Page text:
A World of Speculation

Here’s something I learned from Jurgen Wolff, writing coach and author of various books on motivation, goal setting, and writing. He’s also an NLP practitioner, and this little exercise is a way to bring to conscious knowledge a fuller picture of a fictional character or situation.

Get comfortable somewhere where you won’t be disturbed, which could include a city bus, park bench, airport. It’s not dangerous or embarrassing or anything, but you might look like you’re dozing, and if you want to work on your book, you won’t necessarily want to have a conversation right then.

Then close your eyes, or leave them open, and relax your extremities. Focus on your hands, feet, arms, legs, and tell the muscles to relax.

Now, think about your character’s house. There’s nobody home, and you’ve been given permission to go and browse through and explore as much as you want. You’ll be looking for an object of importance to the character that will tell you something about that character.

As you walk in the front door, look around, observe the furniture, wall hangings, state of order or messiness. Go from room to room through the dwelling, seeing what you see, considering what noises you might hear, smells you might smell. Find the object. It could be a book or a photograph or anything. When you’ve examined the object, put it back where you found it and leave.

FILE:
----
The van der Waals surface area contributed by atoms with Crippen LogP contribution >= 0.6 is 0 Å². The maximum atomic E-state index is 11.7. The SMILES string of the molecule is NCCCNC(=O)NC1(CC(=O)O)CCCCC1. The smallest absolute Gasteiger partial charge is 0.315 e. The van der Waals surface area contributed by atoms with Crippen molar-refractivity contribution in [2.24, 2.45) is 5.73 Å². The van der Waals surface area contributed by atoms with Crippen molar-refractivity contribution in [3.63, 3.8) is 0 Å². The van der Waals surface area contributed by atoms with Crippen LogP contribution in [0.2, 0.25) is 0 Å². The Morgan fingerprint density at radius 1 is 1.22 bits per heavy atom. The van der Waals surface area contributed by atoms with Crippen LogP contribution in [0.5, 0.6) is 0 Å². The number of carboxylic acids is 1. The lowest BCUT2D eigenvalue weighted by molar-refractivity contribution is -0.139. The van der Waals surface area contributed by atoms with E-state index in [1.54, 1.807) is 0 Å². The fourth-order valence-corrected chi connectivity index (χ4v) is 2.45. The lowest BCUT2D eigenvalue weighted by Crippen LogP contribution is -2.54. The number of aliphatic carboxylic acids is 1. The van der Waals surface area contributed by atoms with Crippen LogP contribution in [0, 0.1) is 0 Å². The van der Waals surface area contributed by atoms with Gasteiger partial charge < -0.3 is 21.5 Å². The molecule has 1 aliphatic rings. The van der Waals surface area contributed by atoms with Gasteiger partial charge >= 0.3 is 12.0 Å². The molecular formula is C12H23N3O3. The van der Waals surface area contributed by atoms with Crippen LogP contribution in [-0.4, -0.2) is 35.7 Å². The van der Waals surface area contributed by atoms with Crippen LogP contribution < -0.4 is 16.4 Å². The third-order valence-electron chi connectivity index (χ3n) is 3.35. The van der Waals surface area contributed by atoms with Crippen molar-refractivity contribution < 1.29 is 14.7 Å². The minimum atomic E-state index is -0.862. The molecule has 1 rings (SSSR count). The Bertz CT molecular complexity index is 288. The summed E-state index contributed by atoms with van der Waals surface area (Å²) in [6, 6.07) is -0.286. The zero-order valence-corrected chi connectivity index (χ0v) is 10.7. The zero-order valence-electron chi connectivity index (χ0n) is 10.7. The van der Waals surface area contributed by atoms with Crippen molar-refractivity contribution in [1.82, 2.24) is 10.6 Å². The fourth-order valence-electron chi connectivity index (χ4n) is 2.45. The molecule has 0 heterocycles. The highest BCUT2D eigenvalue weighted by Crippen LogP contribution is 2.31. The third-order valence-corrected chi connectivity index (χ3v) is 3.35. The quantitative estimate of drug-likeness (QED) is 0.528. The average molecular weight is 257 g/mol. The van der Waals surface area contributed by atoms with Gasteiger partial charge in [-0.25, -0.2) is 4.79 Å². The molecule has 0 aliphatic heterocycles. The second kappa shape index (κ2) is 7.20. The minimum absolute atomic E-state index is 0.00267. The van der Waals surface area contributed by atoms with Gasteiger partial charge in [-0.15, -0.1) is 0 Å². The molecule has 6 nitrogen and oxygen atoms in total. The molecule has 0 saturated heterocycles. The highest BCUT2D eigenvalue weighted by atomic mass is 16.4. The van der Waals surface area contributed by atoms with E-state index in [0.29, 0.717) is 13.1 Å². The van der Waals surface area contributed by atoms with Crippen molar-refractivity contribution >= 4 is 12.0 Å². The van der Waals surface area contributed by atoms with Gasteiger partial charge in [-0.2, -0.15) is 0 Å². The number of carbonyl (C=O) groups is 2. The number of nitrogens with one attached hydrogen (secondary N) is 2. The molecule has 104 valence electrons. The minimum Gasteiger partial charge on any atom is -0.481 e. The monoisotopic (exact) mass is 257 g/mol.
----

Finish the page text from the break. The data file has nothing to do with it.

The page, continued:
There are a million variations. It could be the character’s cubicle at work, his car, her dorm room, her garden. What you see will tell you about these people in places where your conscious mind might be inclined to force something foreign onto them and move on, causing the characters to be shallow or unconvincing.

My husband and I were camping in a yurt at an Oregon state park last summer and I noted that there was WiFi. I thought it would be a great place to write, and as we walked around the park I surveyed the writing space of an imaginary writer using a yurt for a writing vacation. I saw books spread out on the coffee table, coffee mug, computer, printer, stack of manuscript pages. When I turned over the pages, I found a novel in progress about an eastern Oregon cowgirl who went to medical school at the University of Chicago. Sounds like an interesting story. Somebody ought to write it.

With practice it gets easier to find that state of waking dream where fictional people walk and act and make choices that surprise even their creators.